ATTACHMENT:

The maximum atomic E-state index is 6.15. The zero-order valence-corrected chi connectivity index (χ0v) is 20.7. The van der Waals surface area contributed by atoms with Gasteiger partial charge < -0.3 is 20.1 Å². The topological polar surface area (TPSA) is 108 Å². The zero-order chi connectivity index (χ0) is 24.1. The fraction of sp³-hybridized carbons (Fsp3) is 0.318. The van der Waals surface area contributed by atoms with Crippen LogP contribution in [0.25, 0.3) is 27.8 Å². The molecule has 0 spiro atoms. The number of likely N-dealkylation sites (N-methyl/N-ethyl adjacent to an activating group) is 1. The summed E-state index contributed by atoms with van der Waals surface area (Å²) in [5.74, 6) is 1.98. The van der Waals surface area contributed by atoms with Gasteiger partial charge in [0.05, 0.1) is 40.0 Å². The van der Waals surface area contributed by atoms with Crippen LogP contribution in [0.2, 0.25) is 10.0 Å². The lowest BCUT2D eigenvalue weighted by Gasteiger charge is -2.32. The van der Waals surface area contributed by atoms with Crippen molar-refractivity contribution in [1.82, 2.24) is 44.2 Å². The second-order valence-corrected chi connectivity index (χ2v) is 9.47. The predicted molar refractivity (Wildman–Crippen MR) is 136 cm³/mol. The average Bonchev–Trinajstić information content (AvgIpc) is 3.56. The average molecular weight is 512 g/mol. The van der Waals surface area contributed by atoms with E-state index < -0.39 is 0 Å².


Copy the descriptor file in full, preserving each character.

The maximum atomic E-state index is 6.15. The zero-order valence-corrected chi connectivity index (χ0v) is 20.7. The van der Waals surface area contributed by atoms with Gasteiger partial charge < -0.3 is 20.1 Å². The topological polar surface area (TPSA) is 108 Å². The zero-order chi connectivity index (χ0) is 24.1. The fraction of sp³-hybridized carbons (Fsp3) is 0.318. The van der Waals surface area contributed by atoms with Crippen LogP contribution in [0.25, 0.3) is 27.8 Å². The molecule has 0 spiro atoms. The number of likely N-dealkylation sites (N-methyl/N-ethyl adjacent to an activating group) is 1. The summed E-state index contributed by atoms with van der Waals surface area (Å²) in [5.74, 6) is 1.98. The van der Waals surface area contributed by atoms with Gasteiger partial charge in [0.05, 0.1) is 40.0 Å². The van der Waals surface area contributed by atoms with Crippen LogP contribution in [0.2, 0.25) is 10.0 Å². The lowest BCUT2D eigenvalue weighted by Gasteiger charge is -2.32. The van der Waals surface area contributed by atoms with Crippen molar-refractivity contribution in [1.82, 2.24) is 44.2 Å². The second-order valence-corrected chi connectivity index (χ2v) is 9.47. The predicted molar refractivity (Wildman–Crippen MR) is 136 cm³/mol. The average Bonchev–Trinajstić information content (AvgIpc) is 3.56. The average molecular weight is 512 g/mol. The van der Waals surface area contributed by atoms with E-state index < -0.39 is 0 Å².